After what was surely a lengthier-than-expected deliberation, the three judges reached their decision, late into the night. There was some degree of disagreement and controversy, as there was a lack of clarity and decisiveness in the final results. The three main cash prizes were given, but the second place was divided between two competitors. One player who emerged with nothing tangible was Mathias Lévy, who was actually one of your scribe's chief favourites to win. It's also arguable that the first and second prizes should have been contested by Smoczynski and Forte, with Requesens and Willeitner tussling between themselves for the 3rd Prize.

1st Prize: Mateus Smoczynski
Joint 2nd Prizes: Apel.les Carod Requesens & Florian Willeitner
3rd Prize: Mario Forte

Following the announcements of the prizes, the Saturday night gala concert offered a chance to indulge in pure artistry, now that the technical, competitive pressures had relaxed their grip. The winners were set to appear as soloists with the Konglomerat Big Band, at Manngha in Kraków. This was a relatively small gathering, with much of the audience having some kind of relationship with the competition, but it was more of a natural gig-scenario, where the assembled could directly immerse themselves in the music, all tensions having now been released. Unusually, all of the band's horns were arrayed in a large semi-circle, this being their accustomed set-up rather than a pattern enforced by lack of stage space. It made a refreshing change from the standard reeds/trombones/trumpet tiered ranks. Forte appeared for an Afro-centric number, establishing a variety of thrusts in a single solo, sawing and sliding with fluid outbursts. Requesens made an opening foray that was quite jarring, but this could have been due to the head-jellying volume of the massed forces. Willeitner's "Song For Christopher" was muted, with the band's glowing trombones taking up much of the attention, the violinist becalmed in a tranquil state. Smoczynski's "Where Are You From?" was a spirited rendition, ending with some emphatic bass, and a lightly stroked violin solo. Following three evenings of hearing the violinists being backed by the Audiofeeling trio, the big band framework sounded highly refreshing. There is no way that a listener would have ordinarily chosen to subject themselves to so much violin action over a period of four nights, but this was a competition, of course, and some very specialised listening rules were in place. Nevertheless, it was almost revolutionary to remember, following a few days of isolation at the Penderecki Centre, that brazen horns still existed in the outside world!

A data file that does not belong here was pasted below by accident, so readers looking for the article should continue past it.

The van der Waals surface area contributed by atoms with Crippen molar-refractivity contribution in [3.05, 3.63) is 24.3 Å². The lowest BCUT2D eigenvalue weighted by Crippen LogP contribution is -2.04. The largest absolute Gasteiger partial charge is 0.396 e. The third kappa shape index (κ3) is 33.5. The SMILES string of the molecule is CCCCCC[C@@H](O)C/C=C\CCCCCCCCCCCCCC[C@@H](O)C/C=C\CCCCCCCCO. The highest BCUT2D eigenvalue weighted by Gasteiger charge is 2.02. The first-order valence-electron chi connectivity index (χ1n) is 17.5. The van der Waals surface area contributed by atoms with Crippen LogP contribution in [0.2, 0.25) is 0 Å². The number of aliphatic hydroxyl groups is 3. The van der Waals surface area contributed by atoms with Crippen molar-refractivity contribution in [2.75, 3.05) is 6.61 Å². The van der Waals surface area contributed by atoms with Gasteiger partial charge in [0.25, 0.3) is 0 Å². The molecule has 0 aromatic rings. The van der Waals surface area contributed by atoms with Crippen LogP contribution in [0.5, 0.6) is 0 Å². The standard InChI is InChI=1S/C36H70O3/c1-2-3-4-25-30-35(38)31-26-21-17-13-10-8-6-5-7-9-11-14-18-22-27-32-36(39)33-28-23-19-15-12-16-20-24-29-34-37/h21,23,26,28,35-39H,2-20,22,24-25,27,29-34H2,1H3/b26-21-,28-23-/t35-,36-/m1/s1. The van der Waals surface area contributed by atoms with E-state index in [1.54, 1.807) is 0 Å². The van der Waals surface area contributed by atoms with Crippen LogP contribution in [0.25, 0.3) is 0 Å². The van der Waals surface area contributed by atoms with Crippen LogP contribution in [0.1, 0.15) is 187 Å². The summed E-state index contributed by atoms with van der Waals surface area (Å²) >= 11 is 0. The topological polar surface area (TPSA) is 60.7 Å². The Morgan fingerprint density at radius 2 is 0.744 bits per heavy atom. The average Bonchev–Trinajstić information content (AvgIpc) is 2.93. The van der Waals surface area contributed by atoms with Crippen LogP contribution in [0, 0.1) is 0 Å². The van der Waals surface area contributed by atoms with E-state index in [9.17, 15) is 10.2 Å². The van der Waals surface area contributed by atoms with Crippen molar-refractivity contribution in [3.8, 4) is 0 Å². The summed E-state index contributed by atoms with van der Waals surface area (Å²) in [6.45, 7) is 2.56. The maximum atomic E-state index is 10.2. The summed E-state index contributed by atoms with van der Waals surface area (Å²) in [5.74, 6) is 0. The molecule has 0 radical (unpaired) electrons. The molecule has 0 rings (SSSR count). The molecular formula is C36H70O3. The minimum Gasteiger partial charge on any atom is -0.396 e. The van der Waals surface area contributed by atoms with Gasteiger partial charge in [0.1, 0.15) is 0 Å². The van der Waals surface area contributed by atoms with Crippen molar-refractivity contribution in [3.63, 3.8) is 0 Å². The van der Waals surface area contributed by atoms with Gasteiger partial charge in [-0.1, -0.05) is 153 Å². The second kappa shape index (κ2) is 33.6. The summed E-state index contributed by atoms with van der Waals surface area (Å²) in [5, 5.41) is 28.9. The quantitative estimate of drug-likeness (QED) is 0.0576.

Photo Credit: The Krzysztof Penderecki European Centre for Music